Israel 2016

Israel 2016
Roman architectural influence in Bet Sean, Israel

Tuesday, April 25, 2017

Canonical Reading Plan for Apr 27, 2 Kgs 18-19

Today's readings are 2 Kgs 18-19.

What we've seen through the two books of Kings is the gradual but steady decline of Israel. First, due to infighting, she divides into two kingdoms, the Northern Kingdom (Israel) and the Southern Kingdom (Judah). God never told them to split. As a matter of fact, they were supposed to be united as His people. Yet, they separate, due to some questionable decisions by the kings and leaders. Then we see the gradual slide away from God of both kingdoms. Israel is sliding at a more rapid rate, but both are sliding away.

God sends prophets to both kingdoms warning them to return to Him or be taken captive. As the prophecies unfold, it becomes evident that Assyria will be used by God to invade both kingdoms and carry the Jews away.

But, when Assyria finally invades, Judah is spared. Why? We find out in these two chapters.

Judah has a new king, Hezekiah, a godly man. He has his faults, but he does much to turn Judah back toward God. Idols are removed from the country, pagan altars are torn down, the Temple restored and the priesthood re-established. Sacrifices are offered up again, and the people fear God (2 Kgs 18:1-7).

As a result of Hezekiah's godly leadership, Jerusalem is spared when the Assyrians attack. Instead of calling on pagan nations for help like his predecessors did, Hezekiah calls upon Isaiah and the Lord (2 Kgs 19:1-7). Judah is delivered miraculously (2 Kgs 19:35) while their attacker, Sennacherib, the one who mocked God dies at the hands of his sons (2 Kgs 19:37).

This is what distinguishes Hezekiah from many of the kings of Israel and Judah who have gone before. This is what makes him a good and godly king. When in trouble, rather than seeking the wisdom of friends and forming earthly alliances, he turns toward God's messenger, throws himself upon the mercy of God and trusts God to deliver His people and be faithful to His promises.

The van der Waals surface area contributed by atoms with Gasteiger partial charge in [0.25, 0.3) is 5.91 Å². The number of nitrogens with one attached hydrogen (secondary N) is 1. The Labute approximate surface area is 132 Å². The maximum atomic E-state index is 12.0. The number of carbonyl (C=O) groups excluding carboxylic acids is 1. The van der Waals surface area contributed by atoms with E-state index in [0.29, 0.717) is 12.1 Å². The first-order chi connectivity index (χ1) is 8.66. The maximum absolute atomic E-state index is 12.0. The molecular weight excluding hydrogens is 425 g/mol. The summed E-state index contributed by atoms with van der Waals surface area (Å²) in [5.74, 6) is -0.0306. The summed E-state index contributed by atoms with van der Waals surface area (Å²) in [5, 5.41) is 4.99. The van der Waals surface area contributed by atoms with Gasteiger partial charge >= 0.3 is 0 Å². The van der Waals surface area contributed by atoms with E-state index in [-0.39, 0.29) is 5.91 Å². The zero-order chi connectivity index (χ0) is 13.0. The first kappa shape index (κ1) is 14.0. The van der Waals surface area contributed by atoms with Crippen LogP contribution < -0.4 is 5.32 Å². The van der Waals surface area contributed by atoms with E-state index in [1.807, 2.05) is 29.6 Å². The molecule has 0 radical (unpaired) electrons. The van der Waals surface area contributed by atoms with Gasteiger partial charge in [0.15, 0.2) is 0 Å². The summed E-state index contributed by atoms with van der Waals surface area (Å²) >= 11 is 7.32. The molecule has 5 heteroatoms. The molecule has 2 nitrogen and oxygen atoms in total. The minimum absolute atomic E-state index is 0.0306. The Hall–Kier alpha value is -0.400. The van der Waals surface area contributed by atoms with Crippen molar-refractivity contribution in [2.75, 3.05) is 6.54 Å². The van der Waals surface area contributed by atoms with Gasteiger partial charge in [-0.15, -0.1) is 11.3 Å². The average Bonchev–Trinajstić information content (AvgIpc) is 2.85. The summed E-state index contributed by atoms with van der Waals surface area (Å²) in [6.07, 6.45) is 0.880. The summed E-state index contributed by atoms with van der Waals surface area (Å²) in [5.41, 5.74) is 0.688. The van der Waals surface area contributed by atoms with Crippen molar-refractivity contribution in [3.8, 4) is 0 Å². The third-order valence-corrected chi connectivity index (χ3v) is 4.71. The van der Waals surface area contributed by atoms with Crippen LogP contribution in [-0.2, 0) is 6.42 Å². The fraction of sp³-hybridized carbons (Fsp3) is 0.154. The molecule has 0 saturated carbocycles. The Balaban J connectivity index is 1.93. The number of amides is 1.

Hezekiah provides us with an admirable template for war. But, he also shows us a great strategy for confronting hard times in our personal lives as well. While many are tempted to gain the advice of friends and align themselves with worldly methods of dealing with trouble, God's people should rely solely upon Him.

The true victory comes in trusting Him, not in gaining the upper hand in a tough situation. Worldly wisdom and ways will show us how to gain victory for today, how to become the "winner." That kind of victory can be breathtakingly short lived and unsatisfying. God's wisdom and His ways will show us how to gain victory for all eternity.

Judah’s deliverance is another exhibition of God's matchless grace and mercy. He gave His precious children every chance to repent. Judah did, Israel did not. Judah received grace, Israel received chastisement. Only when God’s children stubbornly refuse to obey Him do they suffer worldly consequences.

This should be a warning and encouragement to us. God has not only graciously given us His word to guide us in living for Him, but He has also sent His Spirit to dwell within us to help us in that effort. If we become conversant in His word, the Spirit will help us keep it. God is not out to exact vengeance for every stumble we make. His grace will cover them all, but repentant hearts and true sorrow over our stumbles are necessary to avoid His chastisement. Blatant rebellion and disregard for His word and the leading of His Spirit will not rob us of our salvation. But, it will make our walk on earth more difficult.  

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